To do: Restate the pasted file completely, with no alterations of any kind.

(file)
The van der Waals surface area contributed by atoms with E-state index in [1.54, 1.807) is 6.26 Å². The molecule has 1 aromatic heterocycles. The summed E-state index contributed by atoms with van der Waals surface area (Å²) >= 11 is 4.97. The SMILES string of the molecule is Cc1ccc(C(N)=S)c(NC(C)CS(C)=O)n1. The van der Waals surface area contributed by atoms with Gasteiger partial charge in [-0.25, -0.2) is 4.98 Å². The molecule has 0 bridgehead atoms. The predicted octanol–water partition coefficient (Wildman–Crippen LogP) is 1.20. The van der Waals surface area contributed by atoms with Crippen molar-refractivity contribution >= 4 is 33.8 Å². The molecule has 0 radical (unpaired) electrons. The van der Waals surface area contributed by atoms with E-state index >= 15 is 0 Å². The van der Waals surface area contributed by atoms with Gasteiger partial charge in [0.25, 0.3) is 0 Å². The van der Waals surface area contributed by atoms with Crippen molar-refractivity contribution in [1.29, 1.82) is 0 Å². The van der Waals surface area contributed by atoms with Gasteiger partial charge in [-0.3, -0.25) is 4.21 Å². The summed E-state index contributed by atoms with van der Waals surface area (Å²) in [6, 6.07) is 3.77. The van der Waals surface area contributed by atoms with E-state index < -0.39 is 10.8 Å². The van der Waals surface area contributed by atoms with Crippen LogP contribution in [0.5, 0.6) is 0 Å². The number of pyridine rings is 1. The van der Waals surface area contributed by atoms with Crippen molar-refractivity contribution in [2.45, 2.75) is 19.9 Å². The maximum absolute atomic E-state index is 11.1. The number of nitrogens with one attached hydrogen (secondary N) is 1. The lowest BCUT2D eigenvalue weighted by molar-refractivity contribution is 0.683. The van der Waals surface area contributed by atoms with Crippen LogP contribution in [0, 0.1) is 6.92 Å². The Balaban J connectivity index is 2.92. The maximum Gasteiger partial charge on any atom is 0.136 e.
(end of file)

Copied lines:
The van der Waals surface area contributed by atoms with E-state index in [1.54, 1.807) is 6.26 Å². The molecule has 1 aromatic heterocycles. The summed E-state index contributed by atoms with van der Waals surface area (Å²) >= 11 is 4.97. The SMILES string of the molecule is Cc1ccc(C(N)=S)c(NC(C)CS(C)=O)n1. The van der Waals surface area contributed by atoms with Gasteiger partial charge in [-0.25, -0.2) is 4.98 Å². The molecule has 0 bridgehead atoms. The predicted octanol–water partition coefficient (Wildman–Crippen LogP) is 1.20. The van der Waals surface area contributed by atoms with Crippen molar-refractivity contribution >= 4 is 33.8 Å². The molecule has 0 radical (unpaired) electrons. The van der Waals surface area contributed by atoms with E-state index >= 15 is 0 Å². The van der Waals surface area contributed by atoms with Gasteiger partial charge in [0.25, 0.3) is 0 Å². The van der Waals surface area contributed by atoms with Crippen molar-refractivity contribution in [1.29, 1.82) is 0 Å². The van der Waals surface area contributed by atoms with Gasteiger partial charge in [-0.3, -0.25) is 4.21 Å². The summed E-state index contributed by atoms with van der Waals surface area (Å²) in [6, 6.07) is 3.77. The van der Waals surface area contributed by atoms with E-state index < -0.39 is 10.8 Å². The van der Waals surface area contributed by atoms with Crippen LogP contribution in [0.5, 0.6) is 0 Å². The number of pyridine rings is 1. The van der Waals surface area contributed by atoms with Crippen molar-refractivity contribution in [2.45, 2.75) is 19.9 Å². The maximum absolute atomic E-state index is 11.1. The number of nitrogens with one attached hydrogen (secondary N) is 1. The lowest BCUT2D eigenvalue weighted by molar-refractivity contribution is 0.683. The van der Waals surface area contributed by atoms with Crippen LogP contribution in [0, 0.1) is 6.92 Å². The Balaban J connectivity index is 2.92. The maximum Gasteiger partial charge on any atom is 0.136 e.